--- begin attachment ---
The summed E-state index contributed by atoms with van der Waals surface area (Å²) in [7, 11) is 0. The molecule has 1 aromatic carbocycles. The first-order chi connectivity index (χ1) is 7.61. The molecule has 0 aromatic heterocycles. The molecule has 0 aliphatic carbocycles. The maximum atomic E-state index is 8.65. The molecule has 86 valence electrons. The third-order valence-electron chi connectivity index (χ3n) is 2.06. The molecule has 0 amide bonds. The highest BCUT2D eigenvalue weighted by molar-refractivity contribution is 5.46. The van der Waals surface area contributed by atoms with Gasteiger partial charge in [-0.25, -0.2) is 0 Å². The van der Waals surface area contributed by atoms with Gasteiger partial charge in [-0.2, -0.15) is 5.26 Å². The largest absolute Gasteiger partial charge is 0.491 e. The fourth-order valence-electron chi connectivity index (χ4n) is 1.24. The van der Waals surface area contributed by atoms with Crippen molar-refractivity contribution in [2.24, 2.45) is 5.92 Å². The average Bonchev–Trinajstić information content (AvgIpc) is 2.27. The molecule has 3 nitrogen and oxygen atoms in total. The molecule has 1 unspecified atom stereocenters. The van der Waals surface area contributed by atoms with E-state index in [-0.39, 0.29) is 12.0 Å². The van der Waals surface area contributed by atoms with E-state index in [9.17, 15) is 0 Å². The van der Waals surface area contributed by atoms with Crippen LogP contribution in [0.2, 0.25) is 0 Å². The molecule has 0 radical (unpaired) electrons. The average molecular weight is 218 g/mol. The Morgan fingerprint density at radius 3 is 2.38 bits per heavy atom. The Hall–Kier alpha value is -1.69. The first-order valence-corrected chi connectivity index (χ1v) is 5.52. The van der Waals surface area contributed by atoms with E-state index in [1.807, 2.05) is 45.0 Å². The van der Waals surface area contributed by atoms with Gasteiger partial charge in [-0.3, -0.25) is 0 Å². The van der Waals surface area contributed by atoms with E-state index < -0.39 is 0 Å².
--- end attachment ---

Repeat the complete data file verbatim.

The summed E-state index contributed by atoms with van der Waals surface area (Å²) in [7, 11) is 0. The molecule has 1 aromatic carbocycles. The first-order chi connectivity index (χ1) is 7.61. The molecule has 0 aromatic heterocycles. The molecule has 0 aliphatic carbocycles. The maximum atomic E-state index is 8.65. The molecule has 86 valence electrons. The third-order valence-electron chi connectivity index (χ3n) is 2.06. The molecule has 0 amide bonds. The highest BCUT2D eigenvalue weighted by molar-refractivity contribution is 5.46. The van der Waals surface area contributed by atoms with Gasteiger partial charge in [-0.25, -0.2) is 0 Å². The van der Waals surface area contributed by atoms with Gasteiger partial charge in [-0.2, -0.15) is 5.26 Å². The largest absolute Gasteiger partial charge is 0.491 e. The fourth-order valence-electron chi connectivity index (χ4n) is 1.24. The van der Waals surface area contributed by atoms with Crippen molar-refractivity contribution in [2.24, 2.45) is 5.92 Å². The average Bonchev–Trinajstić information content (AvgIpc) is 2.27. The molecule has 3 nitrogen and oxygen atoms in total. The molecule has 1 unspecified atom stereocenters. The van der Waals surface area contributed by atoms with E-state index in [-0.39, 0.29) is 12.0 Å². The van der Waals surface area contributed by atoms with E-state index in [9.17, 15) is 0 Å². The van der Waals surface area contributed by atoms with Crippen LogP contribution in [0.2, 0.25) is 0 Å². The molecule has 0 radical (unpaired) electrons. The average molecular weight is 218 g/mol. The Morgan fingerprint density at radius 3 is 2.38 bits per heavy atom. The Hall–Kier alpha value is -1.69. The first-order valence-corrected chi connectivity index (χ1v) is 5.52. The van der Waals surface area contributed by atoms with E-state index in [1.807, 2.05) is 45.0 Å². The van der Waals surface area contributed by atoms with Gasteiger partial charge in [-0.3, -0.25) is 0 Å². The van der Waals surface area contributed by atoms with E-state index < -0.39 is 0 Å².